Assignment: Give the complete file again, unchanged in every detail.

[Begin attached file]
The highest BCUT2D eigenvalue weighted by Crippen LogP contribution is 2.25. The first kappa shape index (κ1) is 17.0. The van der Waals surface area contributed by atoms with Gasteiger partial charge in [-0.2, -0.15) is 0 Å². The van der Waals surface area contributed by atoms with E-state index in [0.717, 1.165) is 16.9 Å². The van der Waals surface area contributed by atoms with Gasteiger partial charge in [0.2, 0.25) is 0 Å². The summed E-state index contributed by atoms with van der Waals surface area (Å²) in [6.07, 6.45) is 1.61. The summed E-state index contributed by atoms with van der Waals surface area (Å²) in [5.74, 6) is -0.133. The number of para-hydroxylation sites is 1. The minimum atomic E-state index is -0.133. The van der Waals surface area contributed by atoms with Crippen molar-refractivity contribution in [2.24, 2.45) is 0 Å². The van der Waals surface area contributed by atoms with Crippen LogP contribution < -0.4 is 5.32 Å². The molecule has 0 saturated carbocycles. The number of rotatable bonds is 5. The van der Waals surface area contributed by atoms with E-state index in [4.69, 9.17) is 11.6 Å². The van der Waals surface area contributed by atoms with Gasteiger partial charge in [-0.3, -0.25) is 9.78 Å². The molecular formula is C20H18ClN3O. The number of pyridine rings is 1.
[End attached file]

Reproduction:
The highest BCUT2D eigenvalue weighted by Crippen LogP contribution is 2.25. The first kappa shape index (κ1) is 17.0. The van der Waals surface area contributed by atoms with Gasteiger partial charge in [-0.2, -0.15) is 0 Å². The van der Waals surface area contributed by atoms with E-state index in [0.717, 1.165) is 16.9 Å². The van der Waals surface area contributed by atoms with Gasteiger partial charge in [0.2, 0.25) is 0 Å². The summed E-state index contributed by atoms with van der Waals surface area (Å²) in [6.07, 6.45) is 1.61. The summed E-state index contributed by atoms with van der Waals surface area (Å²) in [5.74, 6) is -0.133. The number of para-hydroxylation sites is 1. The minimum atomic E-state index is -0.133. The van der Waals surface area contributed by atoms with Crippen molar-refractivity contribution in [2.24, 2.45) is 0 Å². The van der Waals surface area contributed by atoms with Crippen LogP contribution < -0.4 is 5.32 Å². The molecule has 0 saturated carbocycles. The number of rotatable bonds is 5. The van der Waals surface area contributed by atoms with E-state index in [4.69, 9.17) is 11.6 Å². The van der Waals surface area contributed by atoms with Gasteiger partial charge in [-0.3, -0.25) is 9.78 Å². The molecular formula is C20H18ClN3O. The number of pyridine rings is 1.